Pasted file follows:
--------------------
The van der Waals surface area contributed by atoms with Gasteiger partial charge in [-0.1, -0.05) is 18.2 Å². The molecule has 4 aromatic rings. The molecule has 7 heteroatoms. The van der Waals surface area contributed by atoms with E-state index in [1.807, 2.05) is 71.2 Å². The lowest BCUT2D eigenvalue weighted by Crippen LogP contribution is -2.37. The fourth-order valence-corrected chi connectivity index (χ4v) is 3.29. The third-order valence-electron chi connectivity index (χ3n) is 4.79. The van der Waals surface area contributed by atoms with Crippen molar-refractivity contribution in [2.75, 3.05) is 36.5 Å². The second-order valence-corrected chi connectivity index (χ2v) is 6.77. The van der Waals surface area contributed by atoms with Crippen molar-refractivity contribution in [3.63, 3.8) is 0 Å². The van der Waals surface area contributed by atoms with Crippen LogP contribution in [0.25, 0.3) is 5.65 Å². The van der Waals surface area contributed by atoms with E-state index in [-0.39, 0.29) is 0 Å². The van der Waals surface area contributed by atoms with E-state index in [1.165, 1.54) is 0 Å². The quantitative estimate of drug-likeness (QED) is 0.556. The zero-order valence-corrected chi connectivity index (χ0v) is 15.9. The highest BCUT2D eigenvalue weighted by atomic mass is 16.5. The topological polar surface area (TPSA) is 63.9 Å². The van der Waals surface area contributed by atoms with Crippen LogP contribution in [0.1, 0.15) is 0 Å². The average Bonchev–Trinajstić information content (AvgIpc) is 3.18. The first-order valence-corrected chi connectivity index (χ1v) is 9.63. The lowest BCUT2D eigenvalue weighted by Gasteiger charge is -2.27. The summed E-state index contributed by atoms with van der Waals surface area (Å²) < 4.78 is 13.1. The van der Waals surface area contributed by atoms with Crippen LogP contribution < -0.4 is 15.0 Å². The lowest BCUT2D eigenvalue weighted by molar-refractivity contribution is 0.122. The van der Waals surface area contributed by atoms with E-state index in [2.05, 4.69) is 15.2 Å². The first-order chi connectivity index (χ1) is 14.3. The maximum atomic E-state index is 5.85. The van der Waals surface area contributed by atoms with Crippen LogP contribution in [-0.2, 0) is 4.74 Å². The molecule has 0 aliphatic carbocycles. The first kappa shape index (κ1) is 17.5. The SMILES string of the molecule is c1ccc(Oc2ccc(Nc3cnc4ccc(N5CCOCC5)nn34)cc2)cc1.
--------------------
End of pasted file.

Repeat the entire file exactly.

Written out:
The van der Waals surface area contributed by atoms with Gasteiger partial charge in [-0.1, -0.05) is 18.2 Å². The molecule has 4 aromatic rings. The molecule has 7 heteroatoms. The van der Waals surface area contributed by atoms with E-state index in [1.807, 2.05) is 71.2 Å². The lowest BCUT2D eigenvalue weighted by Crippen LogP contribution is -2.37. The fourth-order valence-corrected chi connectivity index (χ4v) is 3.29. The third-order valence-electron chi connectivity index (χ3n) is 4.79. The van der Waals surface area contributed by atoms with Crippen molar-refractivity contribution in [2.75, 3.05) is 36.5 Å². The second-order valence-corrected chi connectivity index (χ2v) is 6.77. The van der Waals surface area contributed by atoms with Crippen molar-refractivity contribution in [3.63, 3.8) is 0 Å². The van der Waals surface area contributed by atoms with Crippen LogP contribution in [0.25, 0.3) is 5.65 Å². The van der Waals surface area contributed by atoms with E-state index in [-0.39, 0.29) is 0 Å². The van der Waals surface area contributed by atoms with E-state index in [1.165, 1.54) is 0 Å². The quantitative estimate of drug-likeness (QED) is 0.556. The zero-order valence-corrected chi connectivity index (χ0v) is 15.9. The highest BCUT2D eigenvalue weighted by atomic mass is 16.5. The topological polar surface area (TPSA) is 63.9 Å². The van der Waals surface area contributed by atoms with Crippen LogP contribution in [0.1, 0.15) is 0 Å². The average Bonchev–Trinajstić information content (AvgIpc) is 3.18. The first-order valence-corrected chi connectivity index (χ1v) is 9.63. The lowest BCUT2D eigenvalue weighted by Gasteiger charge is -2.27. The summed E-state index contributed by atoms with van der Waals surface area (Å²) < 4.78 is 13.1. The van der Waals surface area contributed by atoms with Crippen LogP contribution < -0.4 is 15.0 Å². The lowest BCUT2D eigenvalue weighted by molar-refractivity contribution is 0.122. The van der Waals surface area contributed by atoms with E-state index in [2.05, 4.69) is 15.2 Å². The first-order chi connectivity index (χ1) is 14.3. The maximum atomic E-state index is 5.85. The van der Waals surface area contributed by atoms with Crippen LogP contribution in [-0.2, 0) is 4.74 Å². The molecule has 0 aliphatic carbocycles. The first kappa shape index (κ1) is 17.5. The SMILES string of the molecule is c1ccc(Oc2ccc(Nc3cnc4ccc(N5CCOCC5)nn34)cc2)cc1.